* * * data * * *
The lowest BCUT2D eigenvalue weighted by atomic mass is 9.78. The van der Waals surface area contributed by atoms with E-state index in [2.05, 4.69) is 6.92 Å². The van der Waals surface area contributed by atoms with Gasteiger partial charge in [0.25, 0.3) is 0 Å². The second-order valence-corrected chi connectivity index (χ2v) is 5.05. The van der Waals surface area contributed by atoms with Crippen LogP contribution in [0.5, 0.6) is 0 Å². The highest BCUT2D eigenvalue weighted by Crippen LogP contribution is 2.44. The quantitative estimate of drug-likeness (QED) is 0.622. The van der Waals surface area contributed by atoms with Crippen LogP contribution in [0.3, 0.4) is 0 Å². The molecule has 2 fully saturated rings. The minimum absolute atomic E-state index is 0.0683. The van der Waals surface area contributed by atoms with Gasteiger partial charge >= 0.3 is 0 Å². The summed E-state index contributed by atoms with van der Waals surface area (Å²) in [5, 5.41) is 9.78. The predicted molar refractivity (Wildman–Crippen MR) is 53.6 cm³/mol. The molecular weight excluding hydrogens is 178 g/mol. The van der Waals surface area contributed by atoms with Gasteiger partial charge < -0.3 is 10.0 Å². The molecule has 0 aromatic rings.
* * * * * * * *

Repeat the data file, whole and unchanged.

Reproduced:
The lowest BCUT2D eigenvalue weighted by atomic mass is 9.78. The van der Waals surface area contributed by atoms with E-state index in [2.05, 4.69) is 6.92 Å². The van der Waals surface area contributed by atoms with Gasteiger partial charge in [0.25, 0.3) is 0 Å². The second-order valence-corrected chi connectivity index (χ2v) is 5.05. The van der Waals surface area contributed by atoms with Crippen LogP contribution in [0.5, 0.6) is 0 Å². The highest BCUT2D eigenvalue weighted by Crippen LogP contribution is 2.44. The quantitative estimate of drug-likeness (QED) is 0.622. The van der Waals surface area contributed by atoms with Crippen LogP contribution in [0.3, 0.4) is 0 Å². The molecule has 2 fully saturated rings. The minimum absolute atomic E-state index is 0.0683. The van der Waals surface area contributed by atoms with Gasteiger partial charge >= 0.3 is 0 Å². The summed E-state index contributed by atoms with van der Waals surface area (Å²) in [5, 5.41) is 9.78. The predicted molar refractivity (Wildman–Crippen MR) is 53.6 cm³/mol. The molecular weight excluding hydrogens is 178 g/mol. The van der Waals surface area contributed by atoms with Gasteiger partial charge < -0.3 is 10.0 Å². The molecule has 0 aromatic rings.